I’ve written two stores recently about New Hampshire towns that will decide at town meetings this month whether to contract for community power. It should have been one story but I missed some and had to make up for it – here’s a mash-up of the stories:
The potential change in how New Hampshire residents buy electricity could come to at least 17 communities at town meeting this month as they decide whether to enter into contracts for community power.
Towns stretching from Milford to Waterville Valley will considering whether to enter a contract with Standard Power, a municipal power broker, and Good Energy, an energy aggregator, while 10 others are deciding whether to do it with the Community Power Coalition of New Hampshire.
In places where the warrants pass, the town will buy electricity on the open market on behalf of residents and small businesses, usually with a savings compared to the default rate for the local utility. Residents can opt out of the program if they want to stay with the utility.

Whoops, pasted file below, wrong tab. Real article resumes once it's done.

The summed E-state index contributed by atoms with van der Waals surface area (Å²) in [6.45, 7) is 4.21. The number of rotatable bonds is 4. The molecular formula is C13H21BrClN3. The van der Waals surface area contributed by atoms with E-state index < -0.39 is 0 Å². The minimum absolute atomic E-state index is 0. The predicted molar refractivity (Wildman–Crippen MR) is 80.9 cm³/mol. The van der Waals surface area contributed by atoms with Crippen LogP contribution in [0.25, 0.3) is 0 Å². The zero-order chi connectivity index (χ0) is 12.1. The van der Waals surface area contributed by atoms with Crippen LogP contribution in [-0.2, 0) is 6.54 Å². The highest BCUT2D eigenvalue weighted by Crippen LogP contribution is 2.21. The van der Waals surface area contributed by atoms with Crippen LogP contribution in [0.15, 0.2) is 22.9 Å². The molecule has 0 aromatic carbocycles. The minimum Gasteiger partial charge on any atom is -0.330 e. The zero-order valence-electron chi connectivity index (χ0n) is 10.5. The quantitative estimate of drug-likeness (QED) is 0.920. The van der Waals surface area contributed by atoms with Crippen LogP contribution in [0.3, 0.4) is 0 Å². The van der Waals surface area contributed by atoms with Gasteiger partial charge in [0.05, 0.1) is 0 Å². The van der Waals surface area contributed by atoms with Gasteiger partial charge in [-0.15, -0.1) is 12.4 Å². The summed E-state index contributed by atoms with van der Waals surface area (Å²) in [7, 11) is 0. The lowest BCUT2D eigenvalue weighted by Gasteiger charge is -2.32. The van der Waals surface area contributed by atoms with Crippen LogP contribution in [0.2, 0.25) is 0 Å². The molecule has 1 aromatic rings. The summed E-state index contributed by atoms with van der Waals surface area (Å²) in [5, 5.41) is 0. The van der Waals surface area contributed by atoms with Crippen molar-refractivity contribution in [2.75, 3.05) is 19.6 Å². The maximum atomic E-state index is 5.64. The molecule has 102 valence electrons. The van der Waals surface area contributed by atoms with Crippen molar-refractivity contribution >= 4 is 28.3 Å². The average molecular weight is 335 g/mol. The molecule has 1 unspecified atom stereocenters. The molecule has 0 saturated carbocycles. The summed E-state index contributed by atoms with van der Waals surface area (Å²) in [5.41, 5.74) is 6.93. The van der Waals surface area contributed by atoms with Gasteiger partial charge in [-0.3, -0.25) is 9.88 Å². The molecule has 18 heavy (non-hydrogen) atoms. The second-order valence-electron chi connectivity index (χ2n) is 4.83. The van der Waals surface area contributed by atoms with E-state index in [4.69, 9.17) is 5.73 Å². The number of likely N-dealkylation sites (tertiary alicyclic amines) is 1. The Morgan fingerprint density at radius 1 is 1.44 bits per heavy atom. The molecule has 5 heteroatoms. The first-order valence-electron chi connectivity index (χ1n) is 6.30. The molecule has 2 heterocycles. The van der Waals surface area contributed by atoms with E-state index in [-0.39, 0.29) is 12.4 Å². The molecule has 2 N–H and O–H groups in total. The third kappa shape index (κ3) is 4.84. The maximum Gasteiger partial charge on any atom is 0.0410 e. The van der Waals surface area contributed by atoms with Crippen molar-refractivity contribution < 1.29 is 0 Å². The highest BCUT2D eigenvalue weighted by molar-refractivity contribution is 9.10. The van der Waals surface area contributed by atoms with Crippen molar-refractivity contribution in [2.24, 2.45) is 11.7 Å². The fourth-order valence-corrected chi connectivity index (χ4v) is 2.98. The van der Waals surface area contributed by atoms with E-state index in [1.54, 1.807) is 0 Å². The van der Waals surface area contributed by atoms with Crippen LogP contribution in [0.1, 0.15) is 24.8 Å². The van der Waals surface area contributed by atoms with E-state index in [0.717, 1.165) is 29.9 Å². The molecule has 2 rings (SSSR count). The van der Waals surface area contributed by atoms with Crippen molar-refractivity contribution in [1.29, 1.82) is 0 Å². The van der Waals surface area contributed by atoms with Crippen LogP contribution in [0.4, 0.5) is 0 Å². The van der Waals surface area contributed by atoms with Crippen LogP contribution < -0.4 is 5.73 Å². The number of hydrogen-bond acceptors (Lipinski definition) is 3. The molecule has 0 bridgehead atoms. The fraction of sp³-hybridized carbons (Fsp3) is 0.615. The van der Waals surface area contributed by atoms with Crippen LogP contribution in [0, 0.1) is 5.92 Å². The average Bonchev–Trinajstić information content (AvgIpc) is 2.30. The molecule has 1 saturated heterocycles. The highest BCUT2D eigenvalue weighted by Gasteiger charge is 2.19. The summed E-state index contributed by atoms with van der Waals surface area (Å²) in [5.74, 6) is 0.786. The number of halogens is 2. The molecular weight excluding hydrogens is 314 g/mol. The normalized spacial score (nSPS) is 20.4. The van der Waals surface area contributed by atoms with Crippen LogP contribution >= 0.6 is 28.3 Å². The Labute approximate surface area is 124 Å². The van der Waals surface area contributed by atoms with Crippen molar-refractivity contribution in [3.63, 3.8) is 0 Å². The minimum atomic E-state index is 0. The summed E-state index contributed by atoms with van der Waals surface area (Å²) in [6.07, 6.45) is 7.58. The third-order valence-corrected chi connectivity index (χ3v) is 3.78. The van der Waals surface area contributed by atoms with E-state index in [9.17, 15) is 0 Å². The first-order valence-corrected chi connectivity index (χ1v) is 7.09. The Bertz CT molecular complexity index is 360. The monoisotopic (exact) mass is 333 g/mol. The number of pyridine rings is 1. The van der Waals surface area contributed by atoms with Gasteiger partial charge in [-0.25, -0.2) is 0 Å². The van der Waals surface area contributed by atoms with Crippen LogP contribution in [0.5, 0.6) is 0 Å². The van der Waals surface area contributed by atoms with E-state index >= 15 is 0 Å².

More than a dozen towns, cities and one county have already started the process. Their community power should launch this spring; communities that approve warrants in March should launch later this year.
Large power users such as manufacturers have long been able to buy electricity wholesale rather than from their local power utility but that option wasn’t available to residents until a 2019 state law changed the program from opt-in to opt-out. That greatly increased the number of likely participants in any town, making it viable to gather them together and take them to the open market.
Aside from probably getting lower rates, the programs allow each community to tailor its power options, such as giving a “green” alternative.
Billing and repairs will still be handled by the local power utility even if community power is adopted. No taxpayer money is involved, and communities can withdraw from the program if they wish.
Bulk-purchase options are part of many changes coming to the system of making and delivering electricity, fueled by technologies like solar power and batteries that make it possible to turn electricity consumers into potential producers.
Note that community power programs are not the same as community solar programs despite some confusion between the town, including in an earlier Monitor article. Community power does not necessarily have to involve any solar power, although it often does.